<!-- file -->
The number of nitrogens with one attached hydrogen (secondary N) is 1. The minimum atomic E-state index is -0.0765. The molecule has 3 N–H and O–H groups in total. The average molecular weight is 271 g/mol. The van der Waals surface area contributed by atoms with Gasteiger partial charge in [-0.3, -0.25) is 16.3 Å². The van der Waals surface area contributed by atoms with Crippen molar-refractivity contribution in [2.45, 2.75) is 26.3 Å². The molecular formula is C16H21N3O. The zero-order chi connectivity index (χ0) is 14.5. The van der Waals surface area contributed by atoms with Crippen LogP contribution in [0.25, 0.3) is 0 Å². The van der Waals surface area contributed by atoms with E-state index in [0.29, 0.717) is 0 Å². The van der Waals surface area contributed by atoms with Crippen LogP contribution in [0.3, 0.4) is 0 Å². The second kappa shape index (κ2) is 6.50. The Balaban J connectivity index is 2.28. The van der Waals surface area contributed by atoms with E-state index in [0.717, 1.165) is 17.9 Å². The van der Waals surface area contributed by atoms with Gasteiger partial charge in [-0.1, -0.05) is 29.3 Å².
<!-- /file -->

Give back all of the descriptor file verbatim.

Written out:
The number of nitrogens with one attached hydrogen (secondary N) is 1. The minimum atomic E-state index is -0.0765. The molecule has 3 N–H and O–H groups in total. The average molecular weight is 271 g/mol. The van der Waals surface area contributed by atoms with Gasteiger partial charge in [-0.3, -0.25) is 16.3 Å². The van der Waals surface area contributed by atoms with Crippen molar-refractivity contribution in [2.45, 2.75) is 26.3 Å². The molecular formula is C16H21N3O. The zero-order chi connectivity index (χ0) is 14.5. The van der Waals surface area contributed by atoms with Crippen LogP contribution in [0.25, 0.3) is 0 Å². The van der Waals surface area contributed by atoms with E-state index in [0.29, 0.717) is 0 Å². The van der Waals surface area contributed by atoms with Crippen LogP contribution in [0.3, 0.4) is 0 Å². The second kappa shape index (κ2) is 6.50. The Balaban J connectivity index is 2.28. The van der Waals surface area contributed by atoms with E-state index in [0.717, 1.165) is 17.9 Å². The van der Waals surface area contributed by atoms with Gasteiger partial charge in [-0.1, -0.05) is 29.3 Å².